When Did Buff Dudes Start Popping Their Pecs?

Slate's Culture Blog
Feb. 8 2012 4:32 PM

A Brief History of Pec Popping

Bodybuilders from the Indian Fitness And Body Builders Federation.

Photo by Manjunath Kiran/AFP/Getty Images

In a scene from the upcoming kid-friendly adventure-fantasy movie Journey 2: The Mysterious Island, pro-wrestler-turned-comic-actor Dwayne Johnson gives Josh Hutcherson a lesson in attracting women. Johnson puts his hand on Hutcherson’s shoulder, gives him a stern look, and says, “You have got to do this.”

L.V. Anderson L.V. Anderson

L.V. Anderson is a Slate assistant editor. She edits Slate's food and drink sections and writes Brow Beat's recipe column, You're Doing It Wrong. 

Then he begins undulating his sizable pectoral muscles underneath his tight gray t-shirt.


“What is that?” asks Hutcherson, repulsed and intrigued by his mentor’s advice. “The pec pop of love,” Johnson says.

Two obvious questions arise from this exchange. The first is whether Dwayne Johnson needs a new agent. The second is when pec popping became a thing—and how it has turned into a Hollywood punch line.

The pec pop is a form of muscle control, the practice of flexing individual muscles independently of their surrounding muscles. Muscle control has likely existed for as long as men have tried to increase their strength through physical exercise, but it wasn’t until the rise of vaudeville in the late 19th century that it became a form of entertainment we would more or less recognize today. Many vaudeville shows included so-called strongmen, who would perform feats of strength and display their considerable musculature. According to David Chapman, the author of American Hunks: The Muscular Male Body in Popular Culture, 1860-1970 (among other books on the subject), “It was said … that professional strongman Eugene Sandow could make his muscles twitch and flutter in time to music—and this was in the  mid-1890s.” Below is an 1894 video showing Sandow performing his muscle control stunts; he doesn’t pop his pecs, but he does flutter his biceps for a few moments at the beginning:

Bodybuilding increased in popularity over the next several decades, laying the groundwork for pec popping to become a popular phenomenon. But that wouldn’t really take place until much later. How come? Because early bodybuilders didn’t use anabolic steroids, which entered the scene only in the late 1950s. “Starting in the 1970s steroids allowed men to pack on hitherto impossibly large chest development,” Chapman explained in an email, “and that’s when ‘pec-popping’ increased in popularity.” Though officially banned by the International Federation of Bodybuilding and Fitness, synthetic testosterone was legal in the 1970s and popular among bodybuilding’s so-called “mass monsters.” Consider the exceptionally jacked competitors in the 1972 Mr. Olympia competition, including future California governor Arnold Schwarzenegger, isolating and flexing their pecs in the video below:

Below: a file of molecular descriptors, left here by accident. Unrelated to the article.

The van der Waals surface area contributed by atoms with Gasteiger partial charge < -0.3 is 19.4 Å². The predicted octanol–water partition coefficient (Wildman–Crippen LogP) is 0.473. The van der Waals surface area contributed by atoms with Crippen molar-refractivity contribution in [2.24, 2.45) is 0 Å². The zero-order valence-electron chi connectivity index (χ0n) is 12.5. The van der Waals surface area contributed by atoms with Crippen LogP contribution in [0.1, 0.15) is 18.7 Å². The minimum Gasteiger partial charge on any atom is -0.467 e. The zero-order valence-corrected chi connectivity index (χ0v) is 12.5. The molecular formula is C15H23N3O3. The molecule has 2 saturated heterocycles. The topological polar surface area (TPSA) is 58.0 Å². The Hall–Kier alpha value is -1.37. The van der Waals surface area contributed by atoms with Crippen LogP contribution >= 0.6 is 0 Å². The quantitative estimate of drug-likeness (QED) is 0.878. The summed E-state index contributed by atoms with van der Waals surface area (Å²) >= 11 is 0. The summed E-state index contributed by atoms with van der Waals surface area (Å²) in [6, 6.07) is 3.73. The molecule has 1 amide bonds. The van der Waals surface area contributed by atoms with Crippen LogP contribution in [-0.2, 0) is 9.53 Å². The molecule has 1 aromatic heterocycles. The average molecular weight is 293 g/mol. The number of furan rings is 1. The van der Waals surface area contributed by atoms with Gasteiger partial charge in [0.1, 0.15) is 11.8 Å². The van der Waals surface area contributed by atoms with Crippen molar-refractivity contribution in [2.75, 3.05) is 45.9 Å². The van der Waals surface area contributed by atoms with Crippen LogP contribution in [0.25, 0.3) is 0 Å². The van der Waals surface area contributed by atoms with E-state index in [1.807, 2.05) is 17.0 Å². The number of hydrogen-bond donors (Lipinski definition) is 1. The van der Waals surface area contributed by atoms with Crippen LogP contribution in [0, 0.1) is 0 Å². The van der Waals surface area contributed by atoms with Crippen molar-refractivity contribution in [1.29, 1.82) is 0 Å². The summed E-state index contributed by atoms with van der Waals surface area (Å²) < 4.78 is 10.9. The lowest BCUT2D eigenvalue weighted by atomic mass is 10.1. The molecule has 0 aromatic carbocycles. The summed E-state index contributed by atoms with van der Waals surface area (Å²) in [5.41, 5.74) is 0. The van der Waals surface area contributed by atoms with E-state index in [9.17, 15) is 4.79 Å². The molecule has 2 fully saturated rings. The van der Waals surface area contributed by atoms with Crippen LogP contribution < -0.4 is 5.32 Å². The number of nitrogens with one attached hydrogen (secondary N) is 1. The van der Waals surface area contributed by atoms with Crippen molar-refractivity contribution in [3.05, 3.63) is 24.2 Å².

Inevitably, bodybuilding’s higher profile—aided by the 1977 Schwarzenegger documentary Pumping Iron and by Schwarzenegger’s burgeoning film career in the 1980s—invited caricature. “Pumping Up with Hans and Franz,” a Saturday Night Live feature that premiered during the 1987 season, sent up Schwarzenegger’s accent, heft, and perceived meatheadedness. In the recurring sketch, Kevin Nealon and Dana Carvey (padded with enormous fake muscles) promised to show their “girly man” viewers how to get buff, flexed their bodies with great effort, and flicked switches beneath their gray sweatsuits to create a comical pec-popping effect. In this installment from the early ’90s, the real Schwarzenegger—foreshadowing Dwayne Johnson’s own penchant for self-parody—joins Hans and Franz to teach a group of schoolchildren how to get fit. The pec popping, both real and simulated, begins around 4:13:

Around the same time that Nealon and Carvey were sending up bodybuilders, professional wrestling was entering a golden age during which the World Wrestling Federation and World Championship Wrestling competed for television viewers with equal portions of violence and theatricality. The wrestler-performers in these rival “leagues” often used pec popping to intimidate their opponents and display their physical prowess.

The WWF is where Johnson, formerly The Rock, got his start. And perhaps it’s no surprise that he’s morphed into a fairly successful actor known for his deft comic timing. After all, professional wrestling, like bodybuilding—and much vaudeville performance, for that matter—blurs the lines between athleticism, entertainment, and absurdity. Still, pec popping’s comical aspect shouldn’t obscure the real physical challenge involved. As Chapman explains, the practice provides “proof that one can concentrate one’s force in a single muscle or set of muscles … it is a very difficult skill to master, and it is exhausting to perform.”



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